Later that same year, when I took over as news editor, I was an estranged commuter student whose campus experience was defined entirely by my class schedule. Now, I have a network of friends and colleagues — many of whom I know I will continue to speak with long past graduation. This too, I owe to The Cougar. 

When I was selected to be editor in chief in May of 2023, I was grappling with the death of my father, who was and still is one of my main sources of inspiration as a journalist. The Cougar offered not only a distraction from the despair I felt at the time, but one where I felt I was honoring his memory through my work. I owe that to The Cougar.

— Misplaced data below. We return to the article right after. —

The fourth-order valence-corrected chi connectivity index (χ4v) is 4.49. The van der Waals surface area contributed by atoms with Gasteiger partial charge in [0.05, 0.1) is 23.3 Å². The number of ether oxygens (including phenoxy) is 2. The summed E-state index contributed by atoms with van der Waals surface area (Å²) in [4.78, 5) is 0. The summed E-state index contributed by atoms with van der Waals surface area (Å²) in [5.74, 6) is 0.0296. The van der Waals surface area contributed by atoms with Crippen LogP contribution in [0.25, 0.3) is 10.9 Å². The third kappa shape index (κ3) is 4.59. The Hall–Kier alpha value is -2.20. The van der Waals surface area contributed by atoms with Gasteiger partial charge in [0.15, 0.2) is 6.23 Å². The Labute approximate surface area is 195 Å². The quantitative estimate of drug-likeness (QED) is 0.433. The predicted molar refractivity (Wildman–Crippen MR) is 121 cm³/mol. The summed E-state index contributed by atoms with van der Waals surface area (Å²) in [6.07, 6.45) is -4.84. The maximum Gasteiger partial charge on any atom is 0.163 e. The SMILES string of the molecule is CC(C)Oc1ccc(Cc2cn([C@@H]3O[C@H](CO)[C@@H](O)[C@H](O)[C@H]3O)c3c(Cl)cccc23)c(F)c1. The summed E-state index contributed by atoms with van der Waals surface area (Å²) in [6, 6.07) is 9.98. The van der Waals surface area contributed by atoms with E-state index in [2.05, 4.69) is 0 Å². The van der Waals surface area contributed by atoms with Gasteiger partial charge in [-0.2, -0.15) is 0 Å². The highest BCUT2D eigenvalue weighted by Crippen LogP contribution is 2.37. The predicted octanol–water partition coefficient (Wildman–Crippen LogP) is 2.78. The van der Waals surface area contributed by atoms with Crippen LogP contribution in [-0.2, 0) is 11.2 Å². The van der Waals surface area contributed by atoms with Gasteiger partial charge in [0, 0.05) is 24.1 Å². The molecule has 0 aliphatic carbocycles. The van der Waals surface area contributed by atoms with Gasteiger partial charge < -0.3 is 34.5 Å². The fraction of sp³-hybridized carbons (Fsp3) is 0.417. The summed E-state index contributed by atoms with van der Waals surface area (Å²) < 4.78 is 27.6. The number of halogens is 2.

Now, as my time here comes to an end, I realize I was never suffocating, never drowning — I was swimming. I didn’t know where or why, but now that I’m here it’s like I’m where I was always supposed to be, doing what I was made to do. This is perhaps the greatest gift I’ve received from The Cougar — a sense of meaning and purpose in the world. 

This debt, no matter where life takes me, is one I will never forget. No matter if I end up at the New York Times or some struggling local paper in rural Texas, I will always remember the place where it all began. 

For the greater UH community, all I am currently able to offer you in repayment is my successor. There is not a single person on this campus more qualified for the role than her, and I have no doubt in my mind that she will exceed the standards of those who came before her.

Onwards and upwards, Coogs, and until we meet again. 

John Lomax V, outgoing editor in chief